The energy transition is an important dimension of the ecological transition which should enable us to face climate change by changing our behaviour in many areas and the energy mix. In this context, the subsoil represents an important avenue of research for solutions that are still little explored and little known. The subsoil can be used to store (hydrogen in cavities, for example), to produce heat (geothermal energy) or to recover rare gases such as naturally produced helium. But, much more importantly, the use of the subsoil requires operators to be able to explain and discuss their projects with the general public in public debate or consultation processes. However, in this field, industrialists are still at a loss, and the standards on which they rely are unsatisfactory and not very effective.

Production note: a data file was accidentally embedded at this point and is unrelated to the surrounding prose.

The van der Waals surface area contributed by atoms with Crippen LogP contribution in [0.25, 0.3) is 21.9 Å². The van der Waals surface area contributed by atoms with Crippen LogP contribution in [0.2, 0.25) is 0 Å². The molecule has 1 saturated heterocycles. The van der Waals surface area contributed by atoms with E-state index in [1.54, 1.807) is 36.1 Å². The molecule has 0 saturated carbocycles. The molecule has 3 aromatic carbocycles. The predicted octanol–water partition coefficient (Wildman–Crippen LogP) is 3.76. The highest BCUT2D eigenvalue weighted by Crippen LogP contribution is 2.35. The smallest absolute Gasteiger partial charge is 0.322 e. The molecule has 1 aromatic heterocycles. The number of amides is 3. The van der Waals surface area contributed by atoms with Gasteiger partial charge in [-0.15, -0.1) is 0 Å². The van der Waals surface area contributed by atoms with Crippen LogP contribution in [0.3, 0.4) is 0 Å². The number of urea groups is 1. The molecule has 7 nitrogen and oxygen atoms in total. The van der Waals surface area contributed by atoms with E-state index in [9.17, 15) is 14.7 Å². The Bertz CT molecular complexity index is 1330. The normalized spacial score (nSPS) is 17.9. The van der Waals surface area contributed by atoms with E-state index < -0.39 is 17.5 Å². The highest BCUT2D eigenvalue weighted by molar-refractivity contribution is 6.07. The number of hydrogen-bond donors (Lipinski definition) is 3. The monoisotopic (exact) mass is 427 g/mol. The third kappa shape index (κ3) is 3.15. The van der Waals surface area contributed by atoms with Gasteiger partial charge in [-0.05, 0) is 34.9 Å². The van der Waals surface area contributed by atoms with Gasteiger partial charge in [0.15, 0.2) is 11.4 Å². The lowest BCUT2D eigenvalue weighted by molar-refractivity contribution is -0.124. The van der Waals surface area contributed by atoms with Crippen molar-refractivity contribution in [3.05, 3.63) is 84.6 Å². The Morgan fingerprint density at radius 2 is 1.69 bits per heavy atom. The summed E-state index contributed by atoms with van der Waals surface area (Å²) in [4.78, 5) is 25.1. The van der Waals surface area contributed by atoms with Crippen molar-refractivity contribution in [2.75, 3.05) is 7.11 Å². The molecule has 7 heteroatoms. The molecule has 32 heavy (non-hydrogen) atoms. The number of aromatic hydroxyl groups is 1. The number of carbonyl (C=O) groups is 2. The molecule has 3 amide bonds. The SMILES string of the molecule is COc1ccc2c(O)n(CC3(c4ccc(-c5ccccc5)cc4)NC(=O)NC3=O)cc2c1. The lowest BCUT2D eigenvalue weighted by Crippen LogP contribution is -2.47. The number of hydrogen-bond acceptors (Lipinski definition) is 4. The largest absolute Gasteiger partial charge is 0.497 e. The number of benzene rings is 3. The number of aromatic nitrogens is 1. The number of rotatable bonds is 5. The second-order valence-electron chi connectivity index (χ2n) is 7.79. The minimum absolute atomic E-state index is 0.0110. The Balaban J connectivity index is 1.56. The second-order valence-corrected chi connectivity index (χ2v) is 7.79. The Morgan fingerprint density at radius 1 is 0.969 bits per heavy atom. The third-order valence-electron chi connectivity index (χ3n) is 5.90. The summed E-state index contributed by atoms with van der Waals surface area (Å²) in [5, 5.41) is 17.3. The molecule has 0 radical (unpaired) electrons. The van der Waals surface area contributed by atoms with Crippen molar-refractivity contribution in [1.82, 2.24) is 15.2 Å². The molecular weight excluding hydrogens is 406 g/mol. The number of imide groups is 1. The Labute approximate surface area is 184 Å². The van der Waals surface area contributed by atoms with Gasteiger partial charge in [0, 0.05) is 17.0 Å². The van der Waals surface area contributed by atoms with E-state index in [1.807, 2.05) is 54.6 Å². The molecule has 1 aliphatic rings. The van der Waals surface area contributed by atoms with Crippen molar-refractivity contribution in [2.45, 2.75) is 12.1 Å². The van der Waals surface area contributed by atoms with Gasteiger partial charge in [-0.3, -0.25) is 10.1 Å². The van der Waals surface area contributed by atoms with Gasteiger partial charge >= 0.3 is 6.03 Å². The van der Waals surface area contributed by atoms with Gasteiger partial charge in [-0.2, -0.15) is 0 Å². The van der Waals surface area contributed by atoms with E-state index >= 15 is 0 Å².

GEFISS is a research project whose objective is to build a knowledge base about governance in the field of subsoil engineering (geothermal energy, energy storage, C02 storage, etc.). It brings together a multidisciplinary team made up of experts from the humanities and social sciences, earth sciences, consultation and industry representatives.
GEFISS is drawing on the experience and skills of its partners to study the current dialogue mechanisms involving the stakeholders of a territory or a sector on subjects relating to the exploitation of the subsoil in the context of the energy transition. One of the aims of the project is to propose a set of methods aimed at encouraging the involvement of stakeholders, particularly the populations, in a constructive dialogue around the implementation of projects carried out by these sectors.
GEFISS is built around three components and draws on each of them:
Research through the various post-docs and theses devoted to it
Experimentation and implementation of tools in project situations